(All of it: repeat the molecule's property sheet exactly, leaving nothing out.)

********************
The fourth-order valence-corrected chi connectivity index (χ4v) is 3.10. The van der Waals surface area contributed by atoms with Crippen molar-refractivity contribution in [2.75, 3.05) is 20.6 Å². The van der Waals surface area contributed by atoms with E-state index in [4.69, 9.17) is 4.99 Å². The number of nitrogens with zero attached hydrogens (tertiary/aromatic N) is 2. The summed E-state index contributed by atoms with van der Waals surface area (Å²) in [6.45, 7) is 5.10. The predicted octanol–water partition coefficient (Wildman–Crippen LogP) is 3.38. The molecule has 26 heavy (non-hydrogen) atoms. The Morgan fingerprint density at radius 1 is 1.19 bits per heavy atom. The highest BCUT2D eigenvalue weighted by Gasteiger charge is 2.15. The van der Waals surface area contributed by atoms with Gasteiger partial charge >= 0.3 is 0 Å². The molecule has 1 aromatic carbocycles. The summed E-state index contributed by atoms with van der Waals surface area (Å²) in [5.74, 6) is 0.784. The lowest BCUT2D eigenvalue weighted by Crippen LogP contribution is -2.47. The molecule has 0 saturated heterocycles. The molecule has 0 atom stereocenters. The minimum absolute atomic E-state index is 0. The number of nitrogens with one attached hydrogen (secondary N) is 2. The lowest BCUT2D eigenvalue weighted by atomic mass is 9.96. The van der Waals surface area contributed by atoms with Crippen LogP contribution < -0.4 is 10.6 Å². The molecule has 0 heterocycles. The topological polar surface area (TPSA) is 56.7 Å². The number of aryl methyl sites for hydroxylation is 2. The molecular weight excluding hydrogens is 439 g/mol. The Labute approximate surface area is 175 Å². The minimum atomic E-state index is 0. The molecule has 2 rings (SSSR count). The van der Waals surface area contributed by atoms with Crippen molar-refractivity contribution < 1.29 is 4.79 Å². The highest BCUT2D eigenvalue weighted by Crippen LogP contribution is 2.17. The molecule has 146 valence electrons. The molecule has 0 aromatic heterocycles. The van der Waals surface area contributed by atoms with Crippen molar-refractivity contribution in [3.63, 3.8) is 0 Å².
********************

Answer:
The fourth-order valence-corrected chi connectivity index (χ4v) is 3.10. The van der Waals surface area contributed by atoms with Crippen molar-refractivity contribution in [2.75, 3.05) is 20.6 Å². The van der Waals surface area contributed by atoms with E-state index in [4.69, 9.17) is 4.99 Å². The number of nitrogens with zero attached hydrogens (tertiary/aromatic N) is 2. The summed E-state index contributed by atoms with van der Waals surface area (Å²) in [6.45, 7) is 5.10. The predicted octanol–water partition coefficient (Wildman–Crippen LogP) is 3.38. The molecule has 26 heavy (non-hydrogen) atoms. The Morgan fingerprint density at radius 1 is 1.19 bits per heavy atom. The highest BCUT2D eigenvalue weighted by Gasteiger charge is 2.15. The van der Waals surface area contributed by atoms with Gasteiger partial charge >= 0.3 is 0 Å². The molecule has 1 aromatic carbocycles. The summed E-state index contributed by atoms with van der Waals surface area (Å²) in [5.74, 6) is 0.784. The lowest BCUT2D eigenvalue weighted by Crippen LogP contribution is -2.47. The molecule has 0 saturated heterocycles. The molecule has 0 atom stereocenters. The minimum absolute atomic E-state index is 0. The number of nitrogens with one attached hydrogen (secondary N) is 2. The lowest BCUT2D eigenvalue weighted by atomic mass is 9.96. The van der Waals surface area contributed by atoms with Crippen LogP contribution < -0.4 is 10.6 Å². The molecule has 0 heterocycles. The topological polar surface area (TPSA) is 56.7 Å². The number of aryl methyl sites for hydroxylation is 2. The molecular weight excluding hydrogens is 439 g/mol. The Labute approximate surface area is 175 Å². The minimum atomic E-state index is 0. The molecule has 2 rings (SSSR count). The van der Waals surface area contributed by atoms with Crippen molar-refractivity contribution < 1.29 is 4.79 Å². The highest BCUT2D eigenvalue weighted by Crippen LogP contribution is 2.17. The molecule has 146 valence electrons. The molecule has 0 aromatic heterocycles. The van der Waals surface area contributed by atoms with Crippen molar-refractivity contribution in [3.63, 3.8) is 0 Å².